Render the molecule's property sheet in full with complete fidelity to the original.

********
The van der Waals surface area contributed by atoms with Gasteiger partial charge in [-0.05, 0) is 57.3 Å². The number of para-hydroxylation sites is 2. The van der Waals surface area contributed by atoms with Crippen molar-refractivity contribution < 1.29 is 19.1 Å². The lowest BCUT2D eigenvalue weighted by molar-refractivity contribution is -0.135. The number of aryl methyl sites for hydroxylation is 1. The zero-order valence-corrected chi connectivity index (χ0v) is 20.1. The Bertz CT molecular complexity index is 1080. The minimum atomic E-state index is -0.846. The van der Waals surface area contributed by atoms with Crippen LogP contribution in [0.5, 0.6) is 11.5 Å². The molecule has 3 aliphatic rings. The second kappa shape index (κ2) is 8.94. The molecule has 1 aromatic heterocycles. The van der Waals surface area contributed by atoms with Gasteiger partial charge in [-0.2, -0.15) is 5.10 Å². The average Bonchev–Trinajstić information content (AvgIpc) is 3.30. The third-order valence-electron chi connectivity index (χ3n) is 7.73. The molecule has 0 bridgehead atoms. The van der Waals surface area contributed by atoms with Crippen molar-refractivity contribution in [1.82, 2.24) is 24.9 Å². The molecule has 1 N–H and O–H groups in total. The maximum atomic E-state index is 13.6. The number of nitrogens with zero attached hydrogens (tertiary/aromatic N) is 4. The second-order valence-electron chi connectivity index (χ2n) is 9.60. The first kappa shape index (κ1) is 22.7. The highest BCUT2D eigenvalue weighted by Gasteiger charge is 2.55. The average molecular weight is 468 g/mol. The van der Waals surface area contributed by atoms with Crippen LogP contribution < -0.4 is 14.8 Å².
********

The van der Waals surface area contributed by atoms with Gasteiger partial charge in [-0.05, 0) is 57.3 Å². The number of para-hydroxylation sites is 2. The van der Waals surface area contributed by atoms with Crippen molar-refractivity contribution < 1.29 is 19.1 Å². The lowest BCUT2D eigenvalue weighted by molar-refractivity contribution is -0.135. The number of aryl methyl sites for hydroxylation is 1. The zero-order valence-corrected chi connectivity index (χ0v) is 20.1. The Bertz CT molecular complexity index is 1080. The minimum atomic E-state index is -0.846. The van der Waals surface area contributed by atoms with Crippen LogP contribution in [0.5, 0.6) is 11.5 Å². The molecule has 3 aliphatic rings. The second kappa shape index (κ2) is 8.94. The molecule has 1 aromatic heterocycles. The van der Waals surface area contributed by atoms with Gasteiger partial charge in [-0.2, -0.15) is 5.10 Å². The average Bonchev–Trinajstić information content (AvgIpc) is 3.30. The third-order valence-electron chi connectivity index (χ3n) is 7.73. The molecule has 0 bridgehead atoms. The van der Waals surface area contributed by atoms with Crippen molar-refractivity contribution in [1.82, 2.24) is 24.9 Å². The molecule has 1 N–H and O–H groups in total. The maximum atomic E-state index is 13.6. The number of nitrogens with zero attached hydrogens (tertiary/aromatic N) is 4. The second-order valence-electron chi connectivity index (χ2n) is 9.60. The first kappa shape index (κ1) is 22.7. The highest BCUT2D eigenvalue weighted by Gasteiger charge is 2.55. The average molecular weight is 468 g/mol. The van der Waals surface area contributed by atoms with Crippen LogP contribution < -0.4 is 14.8 Å².